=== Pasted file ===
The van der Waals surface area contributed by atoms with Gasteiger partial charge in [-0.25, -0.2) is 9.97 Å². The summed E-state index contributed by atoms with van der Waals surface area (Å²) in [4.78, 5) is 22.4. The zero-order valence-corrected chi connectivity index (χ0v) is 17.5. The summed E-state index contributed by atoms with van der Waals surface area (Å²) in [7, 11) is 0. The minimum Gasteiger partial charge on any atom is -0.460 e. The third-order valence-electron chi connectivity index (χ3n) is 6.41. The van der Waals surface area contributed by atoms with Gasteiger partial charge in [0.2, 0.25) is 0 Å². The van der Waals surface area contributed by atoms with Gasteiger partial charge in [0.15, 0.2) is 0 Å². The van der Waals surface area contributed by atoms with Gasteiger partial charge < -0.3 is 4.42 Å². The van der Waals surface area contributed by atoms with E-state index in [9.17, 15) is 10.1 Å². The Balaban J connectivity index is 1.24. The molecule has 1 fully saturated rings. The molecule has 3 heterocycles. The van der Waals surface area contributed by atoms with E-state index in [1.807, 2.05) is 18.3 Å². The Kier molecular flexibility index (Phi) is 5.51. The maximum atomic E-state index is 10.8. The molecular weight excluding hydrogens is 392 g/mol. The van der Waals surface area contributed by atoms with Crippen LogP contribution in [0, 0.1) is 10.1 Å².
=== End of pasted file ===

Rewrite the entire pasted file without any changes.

The van der Waals surface area contributed by atoms with Gasteiger partial charge in [-0.25, -0.2) is 9.97 Å². The summed E-state index contributed by atoms with van der Waals surface area (Å²) in [4.78, 5) is 22.4. The zero-order valence-corrected chi connectivity index (χ0v) is 17.5. The summed E-state index contributed by atoms with van der Waals surface area (Å²) in [7, 11) is 0. The minimum Gasteiger partial charge on any atom is -0.460 e. The third-order valence-electron chi connectivity index (χ3n) is 6.41. The van der Waals surface area contributed by atoms with Gasteiger partial charge in [0.2, 0.25) is 0 Å². The van der Waals surface area contributed by atoms with Gasteiger partial charge in [0.15, 0.2) is 0 Å². The van der Waals surface area contributed by atoms with Gasteiger partial charge < -0.3 is 4.42 Å². The van der Waals surface area contributed by atoms with E-state index in [9.17, 15) is 10.1 Å². The Balaban J connectivity index is 1.24. The molecule has 1 fully saturated rings. The molecule has 3 heterocycles. The van der Waals surface area contributed by atoms with E-state index in [1.807, 2.05) is 18.3 Å². The Kier molecular flexibility index (Phi) is 5.51. The maximum atomic E-state index is 10.8. The molecular weight excluding hydrogens is 392 g/mol. The van der Waals surface area contributed by atoms with Crippen LogP contribution in [0, 0.1) is 10.1 Å².